In attempts to squeeze out the last remaining days of summer, I have been reflecting on some of the ultimate yummies of summer produce. One of these is, of course, tomatoes!
As a child, I remember watching the movie Fried Green Tomatoes and being fascinated with the concept. Despite growing up in the lower Midwest (U.S.) where both southern and northern cuisines influence what is customary to eat, I didn’t hear of fried green tomatoes until Hollywood re-popularized the concept via a movie title.
Being naturally inquisitive about food from an early age, I was eager to try them. Although I can’t remember when or where my first taste occurred, I do remember my response to them was not favorable. In fact, I thought they were terrible! We didn’t fry a lot of food in my family, but it wasn’t as though the concept was completely foreign.
Later on in life while living in Atlanta, I finally had a taste of what fried green tomatoes are most likely suppose to taste like. Usually made with cornmeal or a mixture of it with flour and often with buttermilk and/or butter, a well made fried green tomato is a savory addition to a meal or as an appetizer.
However, implications related to consumption of fried foods, likely ones I don’t need to ramble on about, and potential challenges to those with certain dietary restrictions may put these savory little slices off limits.
Therefore, I sought out to play around with these boogers to see what I could come up with. Turns out, pan-seared in coconut oil is not half bad. It’s certainly not the rich, savory flavor that a battered and fried option might provide, however, it’s much better with regards to the smoke point and nutritional quality for the oil. Using this method also presents a great time to play with spices, such as a little smoked paprika, black pepper, and quality salt.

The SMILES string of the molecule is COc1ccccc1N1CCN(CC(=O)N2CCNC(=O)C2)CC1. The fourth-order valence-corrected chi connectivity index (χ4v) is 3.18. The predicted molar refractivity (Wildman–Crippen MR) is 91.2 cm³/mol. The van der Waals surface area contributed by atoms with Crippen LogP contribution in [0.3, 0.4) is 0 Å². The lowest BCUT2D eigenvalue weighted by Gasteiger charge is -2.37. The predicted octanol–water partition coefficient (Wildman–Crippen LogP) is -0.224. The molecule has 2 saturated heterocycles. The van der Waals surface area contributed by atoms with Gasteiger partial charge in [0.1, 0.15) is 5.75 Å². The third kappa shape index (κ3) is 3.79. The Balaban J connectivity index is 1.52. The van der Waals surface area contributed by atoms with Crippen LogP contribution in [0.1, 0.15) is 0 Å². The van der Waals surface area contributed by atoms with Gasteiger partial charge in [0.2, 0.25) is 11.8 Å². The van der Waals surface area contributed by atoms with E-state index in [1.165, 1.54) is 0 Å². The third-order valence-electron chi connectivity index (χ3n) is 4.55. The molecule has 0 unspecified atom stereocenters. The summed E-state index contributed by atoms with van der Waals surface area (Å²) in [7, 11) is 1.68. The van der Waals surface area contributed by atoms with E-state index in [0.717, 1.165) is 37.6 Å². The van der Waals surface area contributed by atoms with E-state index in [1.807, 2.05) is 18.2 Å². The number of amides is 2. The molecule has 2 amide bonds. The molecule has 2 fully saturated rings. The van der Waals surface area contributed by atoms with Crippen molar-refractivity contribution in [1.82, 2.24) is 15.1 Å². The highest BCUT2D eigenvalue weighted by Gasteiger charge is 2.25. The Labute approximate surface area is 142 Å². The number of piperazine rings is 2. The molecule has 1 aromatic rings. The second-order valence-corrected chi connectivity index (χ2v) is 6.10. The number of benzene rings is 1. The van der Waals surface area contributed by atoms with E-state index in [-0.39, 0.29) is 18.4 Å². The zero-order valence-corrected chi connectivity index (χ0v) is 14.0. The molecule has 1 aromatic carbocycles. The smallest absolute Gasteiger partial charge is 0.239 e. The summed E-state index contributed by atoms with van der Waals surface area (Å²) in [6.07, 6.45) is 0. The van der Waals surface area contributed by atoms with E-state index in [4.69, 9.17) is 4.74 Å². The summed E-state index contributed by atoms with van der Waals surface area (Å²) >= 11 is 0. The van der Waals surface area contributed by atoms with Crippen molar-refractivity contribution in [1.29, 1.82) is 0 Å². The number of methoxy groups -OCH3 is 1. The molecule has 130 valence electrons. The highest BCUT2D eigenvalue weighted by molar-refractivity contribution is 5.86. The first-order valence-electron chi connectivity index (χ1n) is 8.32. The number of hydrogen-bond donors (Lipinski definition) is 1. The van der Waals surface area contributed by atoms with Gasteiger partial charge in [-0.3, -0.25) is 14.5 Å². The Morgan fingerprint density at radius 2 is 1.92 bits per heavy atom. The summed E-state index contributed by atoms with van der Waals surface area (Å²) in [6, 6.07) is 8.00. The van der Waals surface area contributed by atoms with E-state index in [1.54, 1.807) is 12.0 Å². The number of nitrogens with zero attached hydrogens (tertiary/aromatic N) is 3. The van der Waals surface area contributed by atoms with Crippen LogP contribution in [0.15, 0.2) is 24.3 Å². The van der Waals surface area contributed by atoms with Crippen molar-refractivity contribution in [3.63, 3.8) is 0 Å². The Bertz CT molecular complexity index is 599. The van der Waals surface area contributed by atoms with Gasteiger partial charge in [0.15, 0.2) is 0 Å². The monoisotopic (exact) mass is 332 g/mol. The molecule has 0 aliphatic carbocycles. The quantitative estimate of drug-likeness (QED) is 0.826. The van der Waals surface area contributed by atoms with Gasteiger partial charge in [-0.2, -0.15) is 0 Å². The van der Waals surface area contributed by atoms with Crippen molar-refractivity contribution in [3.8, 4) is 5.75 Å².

Regardless of seasoning (or not), something about the green tomato and it’s slight tart consistency paired with the richness of coconut oil really works. I definitely recommend it. I know some have sensitivities to coconut oil or just want to use a variety of options in food preparation and, therefore, I would also like to try other options with higher smoke points. (See note below about oil quality and smoke points).
Most likely a garden, farmer, or farmers market will have the best organic green tomatoes. I’m definitely an advocate of food sourcing from these options when possible and seasonal shopping usually saves $$$. Although mid-summer months are typically the primo range for tomatoes, the later days of the season should still provide some viable options.
- Find some great organically sourced green tomatoes, local if you can.
- Play with spices/seasoning and oil options.
- Slice and pan sear until lightly browned on a low-medium quality pan, such as cast iron (pictured). I also recommend heartier slices of approximately 1/2″ wide.
In the spirit of “Live Healthful”, I welcome any other tips for using green tomatoes in a “not so fried” way.
***Essentially, hydrogenated oil use should be avoided and good oils should be used in cooking according to their appropriate smoke point. Typically coconut oil or certain tree nut options, such as macadamia or walnut have higher smoke points. Rotating out options is a great idea for balance of related nutrient intake and variety of flavors.
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